Staying fit on a voyageOct 28, 2013
Ellen hiking in the Marquesas.
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Voyaging is a healthy enterprise. The air at sea is unpolluted; the watch routine ensures that sailors spend more time outside than their landlocked friends; food can sometimes come fresh from the sea or, especially in the tropics, fresh from tree and vine. Regular, structured exercise, however, remains a problem. Lengthy passages mean days of living in a space only as large as your boat: walking a lap around the deck takes a minute or maybe two. Yet fitness is important for physical and mental well-being, and is particularly important for voyagers.
Exercise maintains and improves one’s physical condition. Strength exercises and stretching increase muscle mass; stretching also improves flexibility; agility training shortens reaction time and improves balance; and cardiovascular work strengthens the heart, lowering the resting heart rate and thus diminishing stress on it. Cardiovascular exercise has the added benefit of making you happy, the feeling known as “runner’s high.” Staying fit and maintaining a healthy weight for your height not only reduce stress on all vital organs, often prolonging life, but also ensure your capacity to engage in physically demanding activities.
This is especially necessary for voyaging. A good level of fitness increases your enjoyment and safety. It gives you the option of sailing in rougher seas and visiting remote locations, and it allows you to partake in more strenuous activities while ashore, such as hiking or scuba diving. On the other hand, poor physical condition makes voyaging close to unmanageable: if you lack the necessary flexibility and agility to climb aboard from your dinghy, you are limited to calling only at ports with marinas. If reefing the main takes more strength than you can muster, safety becomes an issue.
Seth reefs Heretic's main.
The inevitability of rough weather makes fitness essential for your safety at sea. Although voyagers plan their routes according to favorable seasonal weather patterns, most sailors will eventually encounter storms that require physical strength and endurance. Autopilots and wind vanes can handle some gales but not all, and it is crucial to be prepared for heavy weather.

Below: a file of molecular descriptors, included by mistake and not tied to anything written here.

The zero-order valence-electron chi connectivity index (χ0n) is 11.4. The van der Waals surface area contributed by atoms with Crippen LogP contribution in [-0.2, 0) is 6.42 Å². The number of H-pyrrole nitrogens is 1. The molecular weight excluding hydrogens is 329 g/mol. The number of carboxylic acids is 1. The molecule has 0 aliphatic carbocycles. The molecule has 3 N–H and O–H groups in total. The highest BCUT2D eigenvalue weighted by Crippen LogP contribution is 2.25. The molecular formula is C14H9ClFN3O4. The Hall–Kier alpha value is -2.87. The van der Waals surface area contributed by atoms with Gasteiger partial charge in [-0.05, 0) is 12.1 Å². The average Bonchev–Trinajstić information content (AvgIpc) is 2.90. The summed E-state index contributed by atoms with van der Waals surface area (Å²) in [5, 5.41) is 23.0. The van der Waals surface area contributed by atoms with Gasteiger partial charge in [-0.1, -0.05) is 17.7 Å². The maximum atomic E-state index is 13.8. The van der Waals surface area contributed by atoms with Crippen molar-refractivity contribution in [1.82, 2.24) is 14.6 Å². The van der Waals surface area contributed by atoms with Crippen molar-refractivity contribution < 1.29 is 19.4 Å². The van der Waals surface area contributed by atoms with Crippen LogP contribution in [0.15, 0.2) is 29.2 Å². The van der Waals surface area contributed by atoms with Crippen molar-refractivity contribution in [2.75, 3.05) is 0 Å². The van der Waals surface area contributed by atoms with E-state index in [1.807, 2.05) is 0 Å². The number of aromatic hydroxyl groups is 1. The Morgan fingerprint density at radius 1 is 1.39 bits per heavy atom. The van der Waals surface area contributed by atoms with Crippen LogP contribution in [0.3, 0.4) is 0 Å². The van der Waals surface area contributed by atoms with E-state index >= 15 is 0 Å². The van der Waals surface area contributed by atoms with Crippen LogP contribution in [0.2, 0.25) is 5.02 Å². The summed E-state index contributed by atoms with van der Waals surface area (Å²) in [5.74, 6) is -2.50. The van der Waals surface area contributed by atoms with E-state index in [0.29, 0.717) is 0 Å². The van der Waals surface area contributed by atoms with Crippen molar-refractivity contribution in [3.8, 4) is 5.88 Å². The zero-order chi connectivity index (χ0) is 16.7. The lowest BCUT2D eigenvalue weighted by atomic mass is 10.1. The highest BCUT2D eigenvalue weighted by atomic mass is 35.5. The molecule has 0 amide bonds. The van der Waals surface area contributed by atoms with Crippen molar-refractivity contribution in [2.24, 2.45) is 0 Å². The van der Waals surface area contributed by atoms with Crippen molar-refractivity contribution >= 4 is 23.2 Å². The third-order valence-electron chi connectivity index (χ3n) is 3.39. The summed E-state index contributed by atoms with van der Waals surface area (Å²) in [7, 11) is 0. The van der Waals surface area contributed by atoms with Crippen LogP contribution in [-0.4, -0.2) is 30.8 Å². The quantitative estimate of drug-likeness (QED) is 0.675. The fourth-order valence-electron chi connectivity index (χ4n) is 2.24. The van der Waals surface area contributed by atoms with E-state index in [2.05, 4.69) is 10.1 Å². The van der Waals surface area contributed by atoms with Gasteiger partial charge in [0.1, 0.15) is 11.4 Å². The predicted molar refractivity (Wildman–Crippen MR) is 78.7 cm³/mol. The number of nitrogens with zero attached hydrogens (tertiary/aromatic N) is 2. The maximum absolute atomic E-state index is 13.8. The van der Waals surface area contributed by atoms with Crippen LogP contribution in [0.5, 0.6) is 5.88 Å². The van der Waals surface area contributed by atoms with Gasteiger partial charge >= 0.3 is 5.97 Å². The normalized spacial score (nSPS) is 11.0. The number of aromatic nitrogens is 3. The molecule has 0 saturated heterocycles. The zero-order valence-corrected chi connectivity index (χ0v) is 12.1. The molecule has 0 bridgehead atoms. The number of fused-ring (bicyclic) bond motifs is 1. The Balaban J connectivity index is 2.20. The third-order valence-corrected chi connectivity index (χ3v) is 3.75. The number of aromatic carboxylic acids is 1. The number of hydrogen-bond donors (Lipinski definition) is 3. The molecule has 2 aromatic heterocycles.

During our circumnavigation aboard our 38-foot cutter Heretic, my husband Seth and I encountered weather in all oceans. Much of it was short but violent rain squalls requiring hand-steering and expeditious reefing, but some was more severe. With very inconsiderate timing, our roller-furler broke just as a front off New Zealand struck us, so we had to man-handle our big genoa off the forestay while green water drenched the bow. By far the most exhausting, however, was a Force 11 storm we encountered while rounding Cape Agulhas, the southernmost point of Africa. After furling all sail except for a tiny blade staysail, we spent 16 hours at the helm to keep Heretic running before 30-foot seas. The force on the rudder demanded strong and quick reactions, and the sound of the wind and foaming crests taxed all our mental stamina. We weathered it successfully, however, because we had maintained a good standard of fitness throughout our voyage.
But how to do so? Fortunately, it is relatively simple. The motion of a yacht at sea ensures constant low-intensity exercise. Her rolling and pitching on the ocean swell keeps your body moving continuously; some muscle is always working to keep you standing, sitting, or even snug in your bunk against your lee cloth. My first long ocean crossing, the Pacific, surprised me in this regard. I was always hungry, and despite frequent hearty meals, I arrived in French Polynesia several pounds lighter than when I left the Galápagos. I couldn’t attribute my weight loss to the conversion of muscle into fat: I was slimmer, and I had no trouble hiking in the mountains of the Marquesas or hauling up our 60-pound CQR with our small, manual anchor windlass.
Our next two big crossings illustrated this phenomenon even more strikingly. Heretic hurtled across the South Indian Ocean before winds seldom less than 25 knots. The seas were steep and confused as the waves met a cross swell brewed in the Southern Ocean. Again I ate constantly and fell into my bunk exhausted at the end of my four-hour watches. The South Atlantic, however, served up a tranquil, almost calm, sea and a light but steady breeze. Instead of fatigue, Seth and I felt restless. Walking around the deck was insufficient: we started doing step-ups on the cockpit benches. This gave us our needed cardiovascular and leg work, although we had to take care to time our step-ups to Heretic’s roll.